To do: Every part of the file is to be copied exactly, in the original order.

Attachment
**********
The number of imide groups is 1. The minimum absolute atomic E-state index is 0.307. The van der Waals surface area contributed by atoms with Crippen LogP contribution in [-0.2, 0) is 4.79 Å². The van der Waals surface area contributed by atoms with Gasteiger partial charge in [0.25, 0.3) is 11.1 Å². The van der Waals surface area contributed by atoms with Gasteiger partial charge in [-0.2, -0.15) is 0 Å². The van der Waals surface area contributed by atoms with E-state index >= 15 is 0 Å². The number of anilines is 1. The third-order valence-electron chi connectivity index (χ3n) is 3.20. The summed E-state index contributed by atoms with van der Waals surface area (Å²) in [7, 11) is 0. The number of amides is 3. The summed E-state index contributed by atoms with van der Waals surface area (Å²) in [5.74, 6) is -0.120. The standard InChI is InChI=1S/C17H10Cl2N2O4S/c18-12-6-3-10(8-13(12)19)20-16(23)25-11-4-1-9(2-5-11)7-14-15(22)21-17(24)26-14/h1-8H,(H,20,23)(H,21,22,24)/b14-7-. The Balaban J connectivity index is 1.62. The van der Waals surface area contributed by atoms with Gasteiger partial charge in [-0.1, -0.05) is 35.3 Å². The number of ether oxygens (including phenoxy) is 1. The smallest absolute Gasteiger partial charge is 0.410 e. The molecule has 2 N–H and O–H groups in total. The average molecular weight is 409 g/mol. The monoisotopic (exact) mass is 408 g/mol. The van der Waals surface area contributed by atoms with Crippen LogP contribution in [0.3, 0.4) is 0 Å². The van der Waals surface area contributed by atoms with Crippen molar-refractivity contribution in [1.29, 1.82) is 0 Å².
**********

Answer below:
The number of imide groups is 1. The minimum absolute atomic E-state index is 0.307. The van der Waals surface area contributed by atoms with Crippen LogP contribution in [-0.2, 0) is 4.79 Å². The van der Waals surface area contributed by atoms with Gasteiger partial charge in [0.25, 0.3) is 11.1 Å². The van der Waals surface area contributed by atoms with Gasteiger partial charge in [-0.2, -0.15) is 0 Å². The van der Waals surface area contributed by atoms with E-state index >= 15 is 0 Å². The number of anilines is 1. The third-order valence-electron chi connectivity index (χ3n) is 3.20. The summed E-state index contributed by atoms with van der Waals surface area (Å²) in [7, 11) is 0. The number of amides is 3. The summed E-state index contributed by atoms with van der Waals surface area (Å²) in [5.74, 6) is -0.120. The standard InChI is InChI=1S/C17H10Cl2N2O4S/c18-12-6-3-10(8-13(12)19)20-16(23)25-11-4-1-9(2-5-11)7-14-15(22)21-17(24)26-14/h1-8H,(H,20,23)(H,21,22,24)/b14-7-. The Balaban J connectivity index is 1.62. The van der Waals surface area contributed by atoms with Gasteiger partial charge in [-0.1, -0.05) is 35.3 Å². The number of ether oxygens (including phenoxy) is 1. The smallest absolute Gasteiger partial charge is 0.410 e. The molecule has 2 N–H and O–H groups in total. The average molecular weight is 409 g/mol. The monoisotopic (exact) mass is 408 g/mol. The van der Waals surface area contributed by atoms with Crippen LogP contribution in [0.3, 0.4) is 0 Å². The van der Waals surface area contributed by atoms with Crippen molar-refractivity contribution in [1.29, 1.82) is 0 Å².